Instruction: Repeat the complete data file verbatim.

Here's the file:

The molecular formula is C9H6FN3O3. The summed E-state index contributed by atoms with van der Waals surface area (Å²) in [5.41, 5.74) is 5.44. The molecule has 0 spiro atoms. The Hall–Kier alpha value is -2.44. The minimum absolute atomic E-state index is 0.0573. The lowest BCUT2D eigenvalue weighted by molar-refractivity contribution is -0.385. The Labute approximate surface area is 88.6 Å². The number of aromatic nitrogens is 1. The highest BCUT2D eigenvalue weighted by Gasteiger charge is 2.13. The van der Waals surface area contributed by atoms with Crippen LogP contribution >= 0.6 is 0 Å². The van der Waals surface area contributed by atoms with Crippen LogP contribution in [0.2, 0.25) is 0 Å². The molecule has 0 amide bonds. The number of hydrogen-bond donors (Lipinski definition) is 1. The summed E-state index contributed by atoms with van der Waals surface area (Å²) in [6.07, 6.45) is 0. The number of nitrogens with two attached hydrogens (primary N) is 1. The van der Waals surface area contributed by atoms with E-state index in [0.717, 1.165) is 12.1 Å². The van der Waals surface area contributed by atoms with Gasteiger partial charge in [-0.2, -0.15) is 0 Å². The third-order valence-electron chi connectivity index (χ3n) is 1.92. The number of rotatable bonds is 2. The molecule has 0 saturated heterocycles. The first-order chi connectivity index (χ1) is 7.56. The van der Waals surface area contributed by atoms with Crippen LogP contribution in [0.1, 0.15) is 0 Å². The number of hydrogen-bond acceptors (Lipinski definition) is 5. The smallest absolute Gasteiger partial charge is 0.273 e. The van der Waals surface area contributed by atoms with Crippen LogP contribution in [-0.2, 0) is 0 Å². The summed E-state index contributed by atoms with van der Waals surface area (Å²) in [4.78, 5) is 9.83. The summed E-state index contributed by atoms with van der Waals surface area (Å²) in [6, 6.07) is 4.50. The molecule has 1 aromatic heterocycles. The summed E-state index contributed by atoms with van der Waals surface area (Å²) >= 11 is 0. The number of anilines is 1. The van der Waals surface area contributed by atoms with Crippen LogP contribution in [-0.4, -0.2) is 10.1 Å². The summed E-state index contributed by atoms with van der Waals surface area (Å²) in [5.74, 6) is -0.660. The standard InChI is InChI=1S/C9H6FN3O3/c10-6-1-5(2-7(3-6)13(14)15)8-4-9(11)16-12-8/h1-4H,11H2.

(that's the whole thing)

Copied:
The molecular formula is C9H6FN3O3. The summed E-state index contributed by atoms with van der Waals surface area (Å²) in [5.41, 5.74) is 5.44. The molecule has 0 spiro atoms. The Hall–Kier alpha value is -2.44. The minimum absolute atomic E-state index is 0.0573. The lowest BCUT2D eigenvalue weighted by molar-refractivity contribution is -0.385. The Labute approximate surface area is 88.6 Å². The number of aromatic nitrogens is 1. The highest BCUT2D eigenvalue weighted by Gasteiger charge is 2.13. The van der Waals surface area contributed by atoms with Crippen LogP contribution >= 0.6 is 0 Å². The van der Waals surface area contributed by atoms with Crippen LogP contribution in [0.2, 0.25) is 0 Å². The molecule has 0 amide bonds. The number of hydrogen-bond donors (Lipinski definition) is 1. The summed E-state index contributed by atoms with van der Waals surface area (Å²) in [6.07, 6.45) is 0. The number of nitrogens with two attached hydrogens (primary N) is 1. The van der Waals surface area contributed by atoms with E-state index in [0.717, 1.165) is 12.1 Å². The van der Waals surface area contributed by atoms with Gasteiger partial charge in [-0.2, -0.15) is 0 Å². The third-order valence-electron chi connectivity index (χ3n) is 1.92. The number of rotatable bonds is 2. The molecule has 0 saturated heterocycles. The first-order chi connectivity index (χ1) is 7.56. The van der Waals surface area contributed by atoms with Crippen LogP contribution in [0.1, 0.15) is 0 Å². The number of hydrogen-bond acceptors (Lipinski definition) is 5. The smallest absolute Gasteiger partial charge is 0.273 e. The van der Waals surface area contributed by atoms with Crippen LogP contribution in [-0.2, 0) is 0 Å². The summed E-state index contributed by atoms with van der Waals surface area (Å²) in [4.78, 5) is 9.83. The summed E-state index contributed by atoms with van der Waals surface area (Å²) in [6, 6.07) is 4.50. The molecule has 1 aromatic heterocycles. The summed E-state index contributed by atoms with van der Waals surface area (Å²) >= 11 is 0. The number of anilines is 1. The van der Waals surface area contributed by atoms with Crippen LogP contribution in [-0.4, -0.2) is 10.1 Å². The summed E-state index contributed by atoms with van der Waals surface area (Å²) in [5.74, 6) is -0.660. The standard InChI is InChI=1S/C9H6FN3O3/c10-6-1-5(2-7(3-6)13(14)15)8-4-9(11)16-12-8/h1-4H,11H2.